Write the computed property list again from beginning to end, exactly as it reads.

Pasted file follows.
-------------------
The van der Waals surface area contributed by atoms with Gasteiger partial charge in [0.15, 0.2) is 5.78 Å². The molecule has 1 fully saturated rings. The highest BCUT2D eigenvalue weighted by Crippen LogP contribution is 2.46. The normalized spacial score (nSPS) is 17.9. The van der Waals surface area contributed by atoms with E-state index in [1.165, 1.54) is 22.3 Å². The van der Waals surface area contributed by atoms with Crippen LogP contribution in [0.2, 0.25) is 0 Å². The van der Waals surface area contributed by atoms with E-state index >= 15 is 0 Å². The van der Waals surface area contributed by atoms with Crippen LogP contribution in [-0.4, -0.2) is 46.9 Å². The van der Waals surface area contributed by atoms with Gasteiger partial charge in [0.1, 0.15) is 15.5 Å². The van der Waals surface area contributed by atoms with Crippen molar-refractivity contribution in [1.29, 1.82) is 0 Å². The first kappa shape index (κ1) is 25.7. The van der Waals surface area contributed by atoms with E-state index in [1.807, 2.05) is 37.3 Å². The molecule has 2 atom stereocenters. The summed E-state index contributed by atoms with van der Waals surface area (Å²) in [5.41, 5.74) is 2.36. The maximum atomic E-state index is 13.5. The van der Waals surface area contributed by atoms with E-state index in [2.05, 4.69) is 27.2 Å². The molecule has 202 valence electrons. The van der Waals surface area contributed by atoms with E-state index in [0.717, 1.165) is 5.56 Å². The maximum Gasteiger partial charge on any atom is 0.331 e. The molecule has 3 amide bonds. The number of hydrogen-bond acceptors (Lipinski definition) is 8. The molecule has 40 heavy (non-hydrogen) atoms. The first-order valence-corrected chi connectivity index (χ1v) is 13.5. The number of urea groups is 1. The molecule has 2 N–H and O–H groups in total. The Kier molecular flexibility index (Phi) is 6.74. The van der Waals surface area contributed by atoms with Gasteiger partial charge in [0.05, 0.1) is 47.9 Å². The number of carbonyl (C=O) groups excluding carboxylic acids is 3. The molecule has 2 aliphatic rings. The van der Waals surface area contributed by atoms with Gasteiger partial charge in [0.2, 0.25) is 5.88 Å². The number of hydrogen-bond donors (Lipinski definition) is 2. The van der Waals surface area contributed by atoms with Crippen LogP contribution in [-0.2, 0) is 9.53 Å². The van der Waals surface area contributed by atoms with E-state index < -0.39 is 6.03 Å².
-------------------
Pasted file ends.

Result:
The van der Waals surface area contributed by atoms with Gasteiger partial charge in [0.15, 0.2) is 5.78 Å². The molecule has 1 fully saturated rings. The highest BCUT2D eigenvalue weighted by Crippen LogP contribution is 2.46. The normalized spacial score (nSPS) is 17.9. The van der Waals surface area contributed by atoms with E-state index in [1.165, 1.54) is 22.3 Å². The van der Waals surface area contributed by atoms with Crippen LogP contribution in [0.2, 0.25) is 0 Å². The van der Waals surface area contributed by atoms with E-state index >= 15 is 0 Å². The van der Waals surface area contributed by atoms with Crippen LogP contribution in [-0.4, -0.2) is 46.9 Å². The van der Waals surface area contributed by atoms with Gasteiger partial charge in [0.1, 0.15) is 15.5 Å². The van der Waals surface area contributed by atoms with Crippen molar-refractivity contribution in [1.29, 1.82) is 0 Å². The first kappa shape index (κ1) is 25.7. The van der Waals surface area contributed by atoms with E-state index in [1.807, 2.05) is 37.3 Å². The molecule has 2 atom stereocenters. The summed E-state index contributed by atoms with van der Waals surface area (Å²) in [5.41, 5.74) is 2.36. The maximum atomic E-state index is 13.5. The van der Waals surface area contributed by atoms with E-state index in [2.05, 4.69) is 27.2 Å². The molecule has 202 valence electrons. The van der Waals surface area contributed by atoms with E-state index in [0.717, 1.165) is 5.56 Å². The maximum Gasteiger partial charge on any atom is 0.331 e. The molecule has 3 amide bonds. The number of hydrogen-bond acceptors (Lipinski definition) is 8. The molecule has 40 heavy (non-hydrogen) atoms. The first-order valence-corrected chi connectivity index (χ1v) is 13.5. The number of urea groups is 1. The molecule has 2 N–H and O–H groups in total. The Kier molecular flexibility index (Phi) is 6.74. The van der Waals surface area contributed by atoms with Gasteiger partial charge in [0.05, 0.1) is 47.9 Å². The number of carbonyl (C=O) groups excluding carboxylic acids is 3. The molecule has 2 aliphatic rings. The van der Waals surface area contributed by atoms with Gasteiger partial charge in [0.2, 0.25) is 5.88 Å². The number of hydrogen-bond donors (Lipinski definition) is 2. The van der Waals surface area contributed by atoms with Crippen LogP contribution in [-0.2, 0) is 9.53 Å². The van der Waals surface area contributed by atoms with E-state index < -0.39 is 6.03 Å².